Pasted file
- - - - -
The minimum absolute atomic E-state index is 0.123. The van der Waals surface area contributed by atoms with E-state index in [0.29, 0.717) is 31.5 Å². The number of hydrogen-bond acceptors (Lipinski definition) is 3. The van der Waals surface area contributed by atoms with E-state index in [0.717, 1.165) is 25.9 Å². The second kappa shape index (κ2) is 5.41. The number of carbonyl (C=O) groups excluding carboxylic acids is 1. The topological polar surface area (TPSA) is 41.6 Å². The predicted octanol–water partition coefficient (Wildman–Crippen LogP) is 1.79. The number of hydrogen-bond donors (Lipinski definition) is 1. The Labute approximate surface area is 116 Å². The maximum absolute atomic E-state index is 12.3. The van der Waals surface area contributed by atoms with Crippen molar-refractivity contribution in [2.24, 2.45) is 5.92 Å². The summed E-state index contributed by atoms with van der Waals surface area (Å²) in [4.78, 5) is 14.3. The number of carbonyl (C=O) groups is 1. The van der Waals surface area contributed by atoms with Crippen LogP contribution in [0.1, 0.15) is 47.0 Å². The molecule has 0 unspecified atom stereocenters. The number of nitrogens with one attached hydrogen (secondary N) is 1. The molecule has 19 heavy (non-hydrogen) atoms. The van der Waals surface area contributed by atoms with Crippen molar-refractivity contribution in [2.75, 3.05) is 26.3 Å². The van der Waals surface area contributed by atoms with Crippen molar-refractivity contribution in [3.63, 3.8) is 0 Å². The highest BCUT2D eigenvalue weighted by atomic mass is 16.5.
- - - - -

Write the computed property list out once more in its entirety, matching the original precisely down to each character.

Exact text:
The minimum absolute atomic E-state index is 0.123. The van der Waals surface area contributed by atoms with E-state index in [0.29, 0.717) is 31.5 Å². The number of hydrogen-bond acceptors (Lipinski definition) is 3. The van der Waals surface area contributed by atoms with E-state index in [0.717, 1.165) is 25.9 Å². The second kappa shape index (κ2) is 5.41. The number of carbonyl (C=O) groups excluding carboxylic acids is 1. The topological polar surface area (TPSA) is 41.6 Å². The predicted octanol–water partition coefficient (Wildman–Crippen LogP) is 1.79. The number of hydrogen-bond donors (Lipinski definition) is 1. The Labute approximate surface area is 116 Å². The maximum absolute atomic E-state index is 12.3. The van der Waals surface area contributed by atoms with Crippen molar-refractivity contribution in [2.24, 2.45) is 5.92 Å². The summed E-state index contributed by atoms with van der Waals surface area (Å²) in [4.78, 5) is 14.3. The number of carbonyl (C=O) groups is 1. The van der Waals surface area contributed by atoms with Crippen LogP contribution in [0.1, 0.15) is 47.0 Å². The molecule has 0 unspecified atom stereocenters. The number of nitrogens with one attached hydrogen (secondary N) is 1. The molecule has 19 heavy (non-hydrogen) atoms. The van der Waals surface area contributed by atoms with Crippen molar-refractivity contribution in [2.75, 3.05) is 26.3 Å². The van der Waals surface area contributed by atoms with Crippen molar-refractivity contribution in [3.63, 3.8) is 0 Å². The highest BCUT2D eigenvalue weighted by atomic mass is 16.5.